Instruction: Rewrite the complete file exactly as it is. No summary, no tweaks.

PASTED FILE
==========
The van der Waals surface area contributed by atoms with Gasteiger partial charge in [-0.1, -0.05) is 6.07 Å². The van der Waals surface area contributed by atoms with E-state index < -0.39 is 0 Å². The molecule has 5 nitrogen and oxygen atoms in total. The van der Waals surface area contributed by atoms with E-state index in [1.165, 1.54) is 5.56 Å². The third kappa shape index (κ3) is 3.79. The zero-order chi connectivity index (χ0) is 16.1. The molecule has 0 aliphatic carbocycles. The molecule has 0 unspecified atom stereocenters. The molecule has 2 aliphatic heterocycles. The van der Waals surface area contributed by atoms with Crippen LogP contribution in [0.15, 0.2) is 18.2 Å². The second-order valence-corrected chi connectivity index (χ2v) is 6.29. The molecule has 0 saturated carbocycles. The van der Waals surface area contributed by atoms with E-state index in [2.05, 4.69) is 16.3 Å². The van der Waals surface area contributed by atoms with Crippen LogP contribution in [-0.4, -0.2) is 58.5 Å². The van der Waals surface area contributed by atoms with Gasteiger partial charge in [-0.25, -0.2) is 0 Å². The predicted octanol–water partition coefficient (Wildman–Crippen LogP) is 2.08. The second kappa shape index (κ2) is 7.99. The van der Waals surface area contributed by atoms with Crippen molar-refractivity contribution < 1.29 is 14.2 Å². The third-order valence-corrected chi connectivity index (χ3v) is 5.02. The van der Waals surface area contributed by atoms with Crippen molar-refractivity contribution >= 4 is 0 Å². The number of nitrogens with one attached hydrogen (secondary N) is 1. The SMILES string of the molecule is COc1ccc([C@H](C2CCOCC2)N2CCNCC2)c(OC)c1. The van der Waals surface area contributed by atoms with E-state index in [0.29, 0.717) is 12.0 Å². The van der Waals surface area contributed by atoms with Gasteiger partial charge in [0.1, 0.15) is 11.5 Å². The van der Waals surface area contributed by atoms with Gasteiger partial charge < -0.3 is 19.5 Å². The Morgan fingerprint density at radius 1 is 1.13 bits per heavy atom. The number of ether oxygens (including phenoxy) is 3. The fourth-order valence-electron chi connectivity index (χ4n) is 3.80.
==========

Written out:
The van der Waals surface area contributed by atoms with Gasteiger partial charge in [-0.1, -0.05) is 6.07 Å². The van der Waals surface area contributed by atoms with E-state index < -0.39 is 0 Å². The molecule has 5 nitrogen and oxygen atoms in total. The van der Waals surface area contributed by atoms with E-state index in [1.165, 1.54) is 5.56 Å². The third kappa shape index (κ3) is 3.79. The zero-order chi connectivity index (χ0) is 16.1. The molecule has 0 aliphatic carbocycles. The molecule has 0 unspecified atom stereocenters. The molecule has 2 aliphatic heterocycles. The van der Waals surface area contributed by atoms with Crippen LogP contribution in [0.15, 0.2) is 18.2 Å². The second-order valence-corrected chi connectivity index (χ2v) is 6.29. The molecule has 0 saturated carbocycles. The van der Waals surface area contributed by atoms with E-state index in [2.05, 4.69) is 16.3 Å². The van der Waals surface area contributed by atoms with Crippen LogP contribution in [-0.4, -0.2) is 58.5 Å². The van der Waals surface area contributed by atoms with Gasteiger partial charge in [-0.25, -0.2) is 0 Å². The predicted octanol–water partition coefficient (Wildman–Crippen LogP) is 2.08. The second kappa shape index (κ2) is 7.99. The van der Waals surface area contributed by atoms with Crippen molar-refractivity contribution < 1.29 is 14.2 Å². The third-order valence-corrected chi connectivity index (χ3v) is 5.02. The van der Waals surface area contributed by atoms with Crippen molar-refractivity contribution >= 4 is 0 Å². The number of nitrogens with one attached hydrogen (secondary N) is 1. The SMILES string of the molecule is COc1ccc([C@H](C2CCOCC2)N2CCNCC2)c(OC)c1. The van der Waals surface area contributed by atoms with E-state index in [0.29, 0.717) is 12.0 Å². The van der Waals surface area contributed by atoms with Gasteiger partial charge in [0.1, 0.15) is 11.5 Å². The van der Waals surface area contributed by atoms with Gasteiger partial charge < -0.3 is 19.5 Å². The Morgan fingerprint density at radius 1 is 1.13 bits per heavy atom. The number of ether oxygens (including phenoxy) is 3. The fourth-order valence-electron chi connectivity index (χ4n) is 3.80.